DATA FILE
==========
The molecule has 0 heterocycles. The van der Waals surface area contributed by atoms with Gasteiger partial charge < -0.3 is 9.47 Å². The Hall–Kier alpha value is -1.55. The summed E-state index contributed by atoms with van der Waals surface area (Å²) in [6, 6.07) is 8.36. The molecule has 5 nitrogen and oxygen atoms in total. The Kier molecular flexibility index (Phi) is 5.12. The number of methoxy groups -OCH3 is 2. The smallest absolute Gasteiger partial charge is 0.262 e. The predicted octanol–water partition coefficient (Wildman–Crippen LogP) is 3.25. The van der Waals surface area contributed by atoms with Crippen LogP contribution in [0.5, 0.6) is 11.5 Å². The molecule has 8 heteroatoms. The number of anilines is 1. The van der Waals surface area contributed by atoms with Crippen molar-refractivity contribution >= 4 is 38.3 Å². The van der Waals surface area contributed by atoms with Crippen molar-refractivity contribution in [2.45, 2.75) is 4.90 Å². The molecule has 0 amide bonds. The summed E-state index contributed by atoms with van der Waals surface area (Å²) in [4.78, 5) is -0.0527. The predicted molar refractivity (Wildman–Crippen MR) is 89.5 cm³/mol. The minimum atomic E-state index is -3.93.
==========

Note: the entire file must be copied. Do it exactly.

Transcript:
The molecule has 0 heterocycles. The van der Waals surface area contributed by atoms with Gasteiger partial charge < -0.3 is 9.47 Å². The Hall–Kier alpha value is -1.55. The summed E-state index contributed by atoms with van der Waals surface area (Å²) in [6, 6.07) is 8.36. The molecule has 5 nitrogen and oxygen atoms in total. The Kier molecular flexibility index (Phi) is 5.12. The number of methoxy groups -OCH3 is 2. The smallest absolute Gasteiger partial charge is 0.262 e. The predicted octanol–water partition coefficient (Wildman–Crippen LogP) is 3.25. The van der Waals surface area contributed by atoms with Crippen LogP contribution in [0.5, 0.6) is 11.5 Å². The molecule has 8 heteroatoms. The number of anilines is 1. The van der Waals surface area contributed by atoms with Crippen molar-refractivity contribution >= 4 is 38.3 Å². The van der Waals surface area contributed by atoms with Crippen molar-refractivity contribution in [2.45, 2.75) is 4.90 Å². The molecule has 0 amide bonds. The summed E-state index contributed by atoms with van der Waals surface area (Å²) in [4.78, 5) is -0.0527. The predicted molar refractivity (Wildman–Crippen MR) is 89.5 cm³/mol. The minimum atomic E-state index is -3.93.